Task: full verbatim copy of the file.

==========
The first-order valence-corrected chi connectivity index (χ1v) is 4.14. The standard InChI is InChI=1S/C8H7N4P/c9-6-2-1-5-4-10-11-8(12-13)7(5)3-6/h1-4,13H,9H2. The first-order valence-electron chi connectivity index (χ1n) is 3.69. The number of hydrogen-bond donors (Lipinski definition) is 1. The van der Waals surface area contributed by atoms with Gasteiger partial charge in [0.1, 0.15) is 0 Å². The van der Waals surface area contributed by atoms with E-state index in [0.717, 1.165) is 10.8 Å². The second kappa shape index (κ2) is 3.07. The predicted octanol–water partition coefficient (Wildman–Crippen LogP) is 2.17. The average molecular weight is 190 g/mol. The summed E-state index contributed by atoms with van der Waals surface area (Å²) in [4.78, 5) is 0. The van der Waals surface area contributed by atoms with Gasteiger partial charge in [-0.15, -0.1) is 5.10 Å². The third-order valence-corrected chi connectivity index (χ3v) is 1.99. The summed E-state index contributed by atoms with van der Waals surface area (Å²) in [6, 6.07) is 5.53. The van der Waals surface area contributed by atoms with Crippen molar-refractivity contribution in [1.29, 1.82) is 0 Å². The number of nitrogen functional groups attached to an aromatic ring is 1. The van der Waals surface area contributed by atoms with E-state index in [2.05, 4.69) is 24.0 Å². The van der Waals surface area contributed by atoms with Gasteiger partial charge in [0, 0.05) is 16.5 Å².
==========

The first-order valence-corrected chi connectivity index (χ1v) is 4.14. The standard InChI is InChI=1S/C8H7N4P/c9-6-2-1-5-4-10-11-8(12-13)7(5)3-6/h1-4,13H,9H2. The first-order valence-electron chi connectivity index (χ1n) is 3.69. The number of hydrogen-bond donors (Lipinski definition) is 1. The van der Waals surface area contributed by atoms with Gasteiger partial charge in [0.1, 0.15) is 0 Å². The van der Waals surface area contributed by atoms with E-state index in [0.717, 1.165) is 10.8 Å². The second kappa shape index (κ2) is 3.07. The predicted octanol–water partition coefficient (Wildman–Crippen LogP) is 2.17. The average molecular weight is 190 g/mol. The summed E-state index contributed by atoms with van der Waals surface area (Å²) in [4.78, 5) is 0. The van der Waals surface area contributed by atoms with Gasteiger partial charge in [-0.15, -0.1) is 5.10 Å². The third-order valence-corrected chi connectivity index (χ3v) is 1.99. The summed E-state index contributed by atoms with van der Waals surface area (Å²) in [6, 6.07) is 5.53. The van der Waals surface area contributed by atoms with Crippen molar-refractivity contribution in [1.29, 1.82) is 0 Å². The number of nitrogen functional groups attached to an aromatic ring is 1. The van der Waals surface area contributed by atoms with E-state index in [2.05, 4.69) is 24.0 Å². The van der Waals surface area contributed by atoms with Gasteiger partial charge in [0, 0.05) is 16.5 Å².